Various athletes and Olympic officials, however, have begun to call for postponement. Kaori Yamaguchi, a member of Japan’s Olympic committee, is among them. Nic Coward, chairman of the United Kingdom’s track and field federation, said Friday that the 2020 Games “absolutely” have to be called off.
USA Swimming’s letter is a major step, and perhaps the biggest yet, toward serious consideration of postponement. The national governing body is one of the most influential in the U.S., and in the world. It oversees some of the planet’s biggest Olympic stars, including Katie Ledecky. The letter would not have been sent without their support.
"I am 100 percent behind the leadership of USA Swimming on that,” Ledecky’s coach, Greg Meehan, told Yahoo Sports on Friday afternoon, shortly after the letter was made public. “I’m grateful that our CEO, Tim Hinchey, took a strong stance.”
“It was time, at this point, for a couple reasons,” Meehan continued. “The level playing field is a big issue right now as you look at the training situations here. And then, quite frankly, I think there’s a pretty strong component of anxiety and stress among these athletes as they are thinking about the things they are not doing currently that they know they need to be doing if the Games are still on. The mental health for these young people are being challenged, and I think that’s as important a part of this story as anything.
“So I’m very grateful that USA Swimming has pushed forward with this, and I absolutely 100 percent agree. I hope that the USOPC listens and they can take a strong stance toward the IOC. Part of the spirit of the Olympic Games is to bring the world together. How can we do that in this climate? It just doesn’t make sense. So I was glad to see that letter was sent."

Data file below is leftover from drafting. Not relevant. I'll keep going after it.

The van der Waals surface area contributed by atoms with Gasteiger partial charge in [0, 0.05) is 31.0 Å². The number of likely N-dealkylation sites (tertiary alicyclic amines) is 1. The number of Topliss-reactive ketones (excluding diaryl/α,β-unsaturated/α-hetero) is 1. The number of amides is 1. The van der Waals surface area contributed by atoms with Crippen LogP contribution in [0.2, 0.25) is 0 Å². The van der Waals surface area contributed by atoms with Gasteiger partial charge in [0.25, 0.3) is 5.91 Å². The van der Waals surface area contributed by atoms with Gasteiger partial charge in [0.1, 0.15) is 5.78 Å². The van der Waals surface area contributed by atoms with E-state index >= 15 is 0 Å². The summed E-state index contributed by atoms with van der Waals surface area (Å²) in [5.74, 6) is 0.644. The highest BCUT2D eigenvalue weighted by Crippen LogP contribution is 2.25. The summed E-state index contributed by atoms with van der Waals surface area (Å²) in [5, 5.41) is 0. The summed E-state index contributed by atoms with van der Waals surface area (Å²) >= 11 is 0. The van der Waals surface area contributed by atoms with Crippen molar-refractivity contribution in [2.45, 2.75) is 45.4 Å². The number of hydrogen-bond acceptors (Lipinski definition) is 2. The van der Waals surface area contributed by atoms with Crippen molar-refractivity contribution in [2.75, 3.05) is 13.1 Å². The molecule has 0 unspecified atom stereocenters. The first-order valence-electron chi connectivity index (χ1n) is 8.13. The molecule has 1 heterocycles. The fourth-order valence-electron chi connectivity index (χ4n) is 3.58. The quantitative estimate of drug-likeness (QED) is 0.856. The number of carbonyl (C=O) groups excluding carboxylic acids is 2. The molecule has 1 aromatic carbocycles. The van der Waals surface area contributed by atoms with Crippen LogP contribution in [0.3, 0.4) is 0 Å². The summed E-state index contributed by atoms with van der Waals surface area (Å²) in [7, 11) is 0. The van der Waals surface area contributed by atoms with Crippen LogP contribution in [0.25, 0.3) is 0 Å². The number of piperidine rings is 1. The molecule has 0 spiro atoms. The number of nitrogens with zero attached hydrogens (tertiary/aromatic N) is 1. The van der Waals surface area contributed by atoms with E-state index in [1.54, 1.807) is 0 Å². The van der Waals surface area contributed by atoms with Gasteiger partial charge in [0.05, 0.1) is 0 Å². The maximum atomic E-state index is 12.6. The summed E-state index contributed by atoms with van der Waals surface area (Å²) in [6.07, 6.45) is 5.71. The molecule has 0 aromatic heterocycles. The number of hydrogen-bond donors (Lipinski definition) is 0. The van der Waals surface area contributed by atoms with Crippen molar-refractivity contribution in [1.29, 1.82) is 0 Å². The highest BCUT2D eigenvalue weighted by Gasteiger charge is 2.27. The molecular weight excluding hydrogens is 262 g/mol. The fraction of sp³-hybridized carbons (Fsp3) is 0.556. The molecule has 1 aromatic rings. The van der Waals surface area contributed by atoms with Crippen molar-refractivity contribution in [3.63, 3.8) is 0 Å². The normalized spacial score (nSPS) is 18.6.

Maya DiRado, a gold medalist at the Rio 2016 Games, tweeted: “Absolutely the right move. Athletes shouldn’t have to put themselves and others at risk to try to keep training through these wild times.”
Absolutely the right move. Athletes shouldn’t have to put themselves and others at risk to try to keep training through these wild times. https://t.co/DoKaMZ25XT— Maya DiRado (@MayaDiRado) March 20, 2020
The logistics of postponing to 2021
A postponement to 2021, however, would be troublesome in its own right. James Bulley, a senior member of the London 2012 organizing committee, explained the many challenges Yahoo Sports in February. “When you’re preparing for the Games, there are so many dimensions to it,” he said. “Obviously, athletes and athlete training. … Then there’s the venues. You have use agreements in place with all of the venues. Some of these might be convention centers, exhibition centers. They might be arenas, and so on, which will have other events already booked for the following year. So you have a number of issues relating to that.
“You then have the broadcasters, they’re all geared up. Twenty-thousand of the world’s media, broadcasters and press, accredited for the Olympic Games. They’re going to all have their schedules ready and prepared. The cost of all of that, the logistics, flights and accommodations all booked — there are major, major implications to just putting it into the following year.”
The main issue, IOC member Dick Pound told Yahoo Sports last month, is “your sponsors and broadcasters, and the forward commitments of hotels, and the Olympic Village, and all that sort of stuff. You’d have to sit down with the Tokyo organizers and say, ‘Listen, can you hold all this together for a year if necessary?’ And that you simply don’t know.”
There are also countless events, in many of the 33 different Olympic sports, that are scheduled for the summer of 2021, and that would have to be postponed or canceled themselves. The World Athletics Championships are among them.
“One-year postponement would bring enormous problems and costs,” Sidney Levy, CEO of the Rio 2016 organizing committee, told Yahoo Sports last month. “But it is feasible.”
Yahoo Sports’ Jeff Eisenberg contributed reporting.